In Parrish v. Latham & Watkins, 400 P.3d 1, 221 Cal.Rptr.3d 432, 3 Cal.5th 767 (Cal. 2017), the Supreme Court of California reiterated the elements for the tort of malicious prosecution from Sheldon and explained that while the existence of malice is a question of fact, the existence of probable cause is a question of law to be determined as an objective matter. A claim is unsupported by probable cause only if any reasonable attorney would agree that it is totally and completely without merit. Furthermore, under the interim adverse judgment rule, a trial court judgment or verdict in favor of the plaintiff or prosecutor in the underlying case, unless obtained by means of fraud, perjury, or other unfair conduct, establishes probable cause to bring the underlying action. This is true even if the judgment or verdict is overturned on appeal or by a later ruling of the trial court. The rule applies only to rulings regarding the merits of the claim, not those that rest solely on technical or procedural grounds (at 775-778):

"The common law tort of malicious prosecution originated as a remedy for an individual who had been subjected to a maliciously instituted criminal charge, but in California, as in most common law jurisdictions, the tort was long ago extended to afford a remedy for the malicious prosecution of a civil action." (Sheldon Appel Co. v. Albert & Oliker (1989) 47 Cal.3d 863, 871, 254 Cal.Rptr. 336, 765 P.2d 498 (Sheldon Appel).) The tort consists of three elements. The underlying action must have been: (i) initiated or maintained by, or at the direction of, the defendant, and pursued to a legal termination in favor of the malicious prosecution plaintiff; (ii) initiated or maintained without probable cause; and (iii) initiated or maintained with

[221 Cal.Rptr.3d 440]

malice. (Ibid.; see

[3 Cal.5th 776]

Zamos v. Stroud (2004) 32 Cal.4th 958, 970, 12 Cal.Rptr.3d 54, 87 P.3d 802 (Zamos); see also Soukup v. Law Offices of Herbert Hafif (2006) 39 Cal.4th 260, 297, 46 Cal.Rptr.3d 638, 139 P.3d 30 (Soukup).)1

The interim adverse judgment rule concerns the probable cause element of a malicious prosecution claim. In contrast to the existence of malice—a question of fact regarding "the subjective intent or purpose with which [a litigant] acted in" prosecuting the underlying action—the existence of probable cause is a question of law to be determined as an objective matter. (

[400 P.3d 8]

Sheldon Appel, supra, 47 Cal.3d at pp. 874, 875, 254 Cal.Rptr. 336, 765 P.2d 498.) "[T]he probable cause element calls on the trial court to make an objective determination of the ‘reasonableness' of the defendant's conduct, i.e., to determine whether, on the basis of the facts known to the defendant, the institution of the prior action was legally tenable," as opposed to whether the litigant subjectively believed the claim was tenable. (Id. at p. 878, 254 Cal.Rptr. 336, 765 P.2d 498.) A claim is unsupported by probable cause only if " ‘ "any reasonable attorney would agree [that it is] totally and completely without merit." ’ " (Wilson, supra, 28 Cal.4th at p. 817, 123 Cal.Rptr.2d 19, 50 P.3d 733; accord, Sheldon Appel, at p. 885, 254 Cal.Rptr. 336, 765 P.2d 498; In re Marriage of Flaherty (1982) 31 Cal.3d 637, 650, 183 Cal.Rptr. 508, 646 P.2d 179; see also Zamos, supra, 32 Cal.4th at p. 970, 12 Cal.Rptr.3d 54, 87 P.3d 802.) "This rather lenient standard for bringing a civil action reflects ‘the important public policy of avoiding the chilling of novel or debatable legal claims.’ " (Wilson, supra, at p. 817, 123 Cal.Rptr.2d 19, 50 P.3d 733.) The standard safeguards the right of both attorneys and their clients " ‘ "to present issues that are arguably correct, even if it is extremely unlikely that they will win." ’ " (Ibid., quoting Flaherty, supra, at p. 650, 183 Cal.Rptr. 508, 646 P.2d 179.)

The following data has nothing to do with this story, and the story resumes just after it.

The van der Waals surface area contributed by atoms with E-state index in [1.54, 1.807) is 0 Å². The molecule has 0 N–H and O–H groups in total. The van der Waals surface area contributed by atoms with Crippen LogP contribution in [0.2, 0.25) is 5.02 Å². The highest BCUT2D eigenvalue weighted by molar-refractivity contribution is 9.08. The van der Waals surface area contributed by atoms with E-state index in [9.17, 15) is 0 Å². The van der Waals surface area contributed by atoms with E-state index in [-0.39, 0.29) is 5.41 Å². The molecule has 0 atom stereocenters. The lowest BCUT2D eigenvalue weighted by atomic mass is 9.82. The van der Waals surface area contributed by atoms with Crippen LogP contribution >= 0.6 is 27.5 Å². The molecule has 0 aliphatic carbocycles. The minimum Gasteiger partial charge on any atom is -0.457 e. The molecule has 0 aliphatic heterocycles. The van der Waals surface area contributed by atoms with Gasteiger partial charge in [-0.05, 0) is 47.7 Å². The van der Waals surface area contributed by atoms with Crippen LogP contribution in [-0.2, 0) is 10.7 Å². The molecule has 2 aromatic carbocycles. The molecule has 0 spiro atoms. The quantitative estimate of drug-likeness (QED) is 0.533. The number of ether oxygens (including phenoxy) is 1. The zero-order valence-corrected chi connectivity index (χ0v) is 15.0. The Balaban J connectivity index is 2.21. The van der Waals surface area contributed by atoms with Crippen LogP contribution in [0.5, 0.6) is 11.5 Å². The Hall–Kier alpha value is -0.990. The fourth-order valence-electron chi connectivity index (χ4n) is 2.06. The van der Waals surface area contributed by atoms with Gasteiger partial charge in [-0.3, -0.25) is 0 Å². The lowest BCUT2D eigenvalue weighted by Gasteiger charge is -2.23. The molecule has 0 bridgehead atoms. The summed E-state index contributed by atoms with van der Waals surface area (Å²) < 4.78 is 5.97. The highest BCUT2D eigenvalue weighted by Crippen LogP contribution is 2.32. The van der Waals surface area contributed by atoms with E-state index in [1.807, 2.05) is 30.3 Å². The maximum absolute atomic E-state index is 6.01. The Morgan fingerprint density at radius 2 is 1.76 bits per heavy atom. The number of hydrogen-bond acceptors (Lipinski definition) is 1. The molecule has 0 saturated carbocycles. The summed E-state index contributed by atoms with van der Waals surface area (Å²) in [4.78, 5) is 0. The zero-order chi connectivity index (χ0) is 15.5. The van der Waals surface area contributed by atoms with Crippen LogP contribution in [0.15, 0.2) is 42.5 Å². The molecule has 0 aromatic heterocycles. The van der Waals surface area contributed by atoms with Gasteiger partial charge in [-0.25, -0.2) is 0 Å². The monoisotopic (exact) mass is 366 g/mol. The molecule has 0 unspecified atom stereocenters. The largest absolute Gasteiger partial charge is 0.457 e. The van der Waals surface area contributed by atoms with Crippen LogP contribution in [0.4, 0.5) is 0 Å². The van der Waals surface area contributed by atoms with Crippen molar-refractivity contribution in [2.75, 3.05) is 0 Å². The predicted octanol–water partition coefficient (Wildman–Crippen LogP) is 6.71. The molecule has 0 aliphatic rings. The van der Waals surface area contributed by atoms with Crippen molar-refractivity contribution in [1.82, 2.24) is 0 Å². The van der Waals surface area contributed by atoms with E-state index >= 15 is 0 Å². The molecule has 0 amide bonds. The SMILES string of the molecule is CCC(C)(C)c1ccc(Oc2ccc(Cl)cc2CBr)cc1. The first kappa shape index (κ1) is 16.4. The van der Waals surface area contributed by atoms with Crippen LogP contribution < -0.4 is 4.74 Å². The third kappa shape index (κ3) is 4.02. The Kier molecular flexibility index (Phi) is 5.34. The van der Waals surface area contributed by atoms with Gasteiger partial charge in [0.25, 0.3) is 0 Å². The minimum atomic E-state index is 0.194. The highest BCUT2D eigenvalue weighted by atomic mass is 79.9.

As we explained in Wilson, California courts have long embraced the so-called interim adverse judgment rule, under which "a trial court judgment or verdict in favor of the plaintiff or prosecutor in the underlying case, unless obtained by means of fraud or perjury, establishes probable cause to bring the underlying action, even though the judgment or verdict is overturned on appeal or by later ruling of the trial court." (Wilson, supra, 28 Cal.4th at p. 817, 123 Cal.Rptr.2d 19, 50 P.3d 733.) This rule reflects a recognition that "[c]laims that have succeeded at a hearing on the merits, even if that result is subsequently reversed by a trial or appellate court, are not so lacking in potential merit that a reasonable attorney or litigant would necessarily have recognized their frivolousness." (Id. at p. 818, 123 Cal.Rptr.2d 19, 50 P.3d 733.) That is to say, if a claim succeeds at a hearing on the merits, then, unless that success has been procured by certain improper means, the claim cannot be "totally and completely without merit." (Zamos, supra, 32 Cal.4th at p. 970, 12 Cal.Rptr.3d 54, 87 P.3d 802.) Although the rule arose from cases that had been resolved after trial, the rule has also been applied to the "denial of defense summary